There are many misunderstood aspects of autism spectrum disorder (ASD), but one of the most frequent but incorrect assumptions is that all people with ASD are sensory avoiders. While it is true that many people with ASD are over-sensitive to sensations, this is not true of all people with ASD. Once you understand this, you’ll have a better understanding of people with ASD.
When discussing sensations about ASD, the sensations are typically grouped into the categories of movement, touch, sight, sound, and smell. When a person is diagnosed with ASD, he or she should also be assessed to determine his or her sensitivity to sensations in each of these categories. A person with ASD may be over-sensitive or under-sensitive to all categories of sensations, but it is much more common to find a person is over-sensitive to some categories of sensations and under-sensitive to others.
Autism: ASD sensory avoiders
When a person with ASD is over-sensitive to a sensation, they’re known as a sensory avoider. This means it takes only a small amount of a sensation to make them feel overwhelmed. For example, a person who is over-sensitive to sound may cover his or her ears and cry during a thunderstorm, or perhaps hide in a closet to escape a vacuum cleaner. A person who is over-sensitive to movement may be afraid of escalators and dislike riding in cars. Being over-sensitive to taste can mean a person with ASD will eat only a small number of foods, which makes it very difficult to ensure adequate nutrition.
Autism: ASD Sensory Seekers
A person with ASD who is a sensory seeker, or under-sensitive to a particular sensation, requires a lot of that sensation to be stimulated. A person without ASD may find the same intensity of the same sensation to be overwhelming, but the under-sensitive person with ASD may seek even more of the same sensation. If he or she is under-sensitive to touch, he or she may not respond to pain in a typical fashion. For example, they might sprain an ankle, but not notice that their ankle is swelling and requires medical attention. This can cause serious problems with very young children or nonverbal individuals who have difficulty telling their caregivers that they are sick or have been injured. Another classic example of under-sensitivity to movement is the child who frequently spins until they’re so dizzy they fall down, only to get up and do it all over again.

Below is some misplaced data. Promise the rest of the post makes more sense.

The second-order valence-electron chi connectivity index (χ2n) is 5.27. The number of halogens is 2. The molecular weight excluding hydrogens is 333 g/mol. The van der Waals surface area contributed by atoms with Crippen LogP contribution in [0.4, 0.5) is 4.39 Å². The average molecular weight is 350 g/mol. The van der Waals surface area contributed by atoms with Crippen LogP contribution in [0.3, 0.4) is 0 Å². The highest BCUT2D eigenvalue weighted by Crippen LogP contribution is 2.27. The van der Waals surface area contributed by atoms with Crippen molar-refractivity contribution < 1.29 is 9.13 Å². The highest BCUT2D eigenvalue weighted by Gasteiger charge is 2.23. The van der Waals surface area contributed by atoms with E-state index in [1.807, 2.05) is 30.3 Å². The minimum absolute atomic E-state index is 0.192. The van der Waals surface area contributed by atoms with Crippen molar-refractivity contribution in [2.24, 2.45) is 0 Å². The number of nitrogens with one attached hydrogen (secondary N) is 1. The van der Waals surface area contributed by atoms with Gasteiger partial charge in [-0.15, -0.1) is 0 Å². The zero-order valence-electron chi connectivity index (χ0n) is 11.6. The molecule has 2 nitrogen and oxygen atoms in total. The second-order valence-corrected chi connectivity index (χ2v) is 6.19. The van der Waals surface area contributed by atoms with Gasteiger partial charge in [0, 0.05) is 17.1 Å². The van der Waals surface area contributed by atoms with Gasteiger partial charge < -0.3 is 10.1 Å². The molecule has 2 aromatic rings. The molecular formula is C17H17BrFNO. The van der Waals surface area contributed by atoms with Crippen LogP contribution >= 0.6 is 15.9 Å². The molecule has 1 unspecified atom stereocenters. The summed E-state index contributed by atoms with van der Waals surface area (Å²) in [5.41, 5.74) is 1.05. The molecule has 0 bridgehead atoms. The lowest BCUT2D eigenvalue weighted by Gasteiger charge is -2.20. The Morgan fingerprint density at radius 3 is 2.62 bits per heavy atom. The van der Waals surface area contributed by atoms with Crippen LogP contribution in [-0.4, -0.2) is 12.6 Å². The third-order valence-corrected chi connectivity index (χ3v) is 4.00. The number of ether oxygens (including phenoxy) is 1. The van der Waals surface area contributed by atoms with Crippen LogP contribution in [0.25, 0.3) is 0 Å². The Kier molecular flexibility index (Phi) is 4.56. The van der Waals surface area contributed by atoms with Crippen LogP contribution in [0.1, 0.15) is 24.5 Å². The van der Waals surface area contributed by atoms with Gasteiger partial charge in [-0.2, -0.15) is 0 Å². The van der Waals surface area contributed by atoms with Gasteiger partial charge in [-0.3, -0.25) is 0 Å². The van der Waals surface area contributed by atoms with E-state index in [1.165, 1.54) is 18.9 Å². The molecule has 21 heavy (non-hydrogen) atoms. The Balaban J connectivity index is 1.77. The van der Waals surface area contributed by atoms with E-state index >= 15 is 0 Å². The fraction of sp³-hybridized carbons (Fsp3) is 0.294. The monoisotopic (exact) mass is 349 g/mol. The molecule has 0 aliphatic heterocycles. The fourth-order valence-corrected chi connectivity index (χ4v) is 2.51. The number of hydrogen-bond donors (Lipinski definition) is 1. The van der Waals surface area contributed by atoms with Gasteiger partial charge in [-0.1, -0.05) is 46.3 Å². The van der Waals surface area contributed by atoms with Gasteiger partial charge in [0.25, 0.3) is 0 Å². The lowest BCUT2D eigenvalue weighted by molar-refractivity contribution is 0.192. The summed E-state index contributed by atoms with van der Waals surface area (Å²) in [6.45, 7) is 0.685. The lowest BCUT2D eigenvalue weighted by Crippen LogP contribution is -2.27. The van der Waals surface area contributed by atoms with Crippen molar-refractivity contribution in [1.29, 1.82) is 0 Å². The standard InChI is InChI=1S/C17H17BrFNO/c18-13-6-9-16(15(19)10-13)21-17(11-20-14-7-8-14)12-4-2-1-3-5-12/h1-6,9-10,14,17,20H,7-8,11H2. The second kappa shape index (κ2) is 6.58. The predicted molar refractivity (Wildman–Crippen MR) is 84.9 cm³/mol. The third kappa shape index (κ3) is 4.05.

No matter whether the person with ASD is over or under-sensitive to sensations, they’re likely to have stimming behaviours. These are behaviours such as hand-flapping, rocking back and forth, or making repetitive noises that help the person with ASD feel calmer and better able to focus in challenging situations. Most stimming behaviours are harmless, but sometimes a stimming behaviour may injury to the person (e.g., banging his or head against the wall) or invade another person’s personal space (e.g., sniffing a stranger’s hair). The stimming behaviours may be obvious to everyone around them, or they may be so subtle that other people don’t even notice.
Do not generalise people wish Autism Spectrum Disorder.
It is important to understand that when you know one person with ASD, you cannot generalise that knowledge to form a picture of all people with ASD. Each person has their own unique profile of reactions to sensations. These sensitivities help produce each person’s strengths and challenges and should be considered when encountering that person in day-to-day life. Don’t be afraid to ask how you can help the person with ASD. Something as simple as a respectfully phrased inquiry directed to the person with ASD or their caretaker to ask what you can do to make that person more comfortable will go a long way in ensuring the success of your relationship with him or her. It is also important to be patient and remember that even if a stimming behaviour seems odd to you, you should adapt your own behaviours to help the person with ASD be more comfortable and better able to succeed.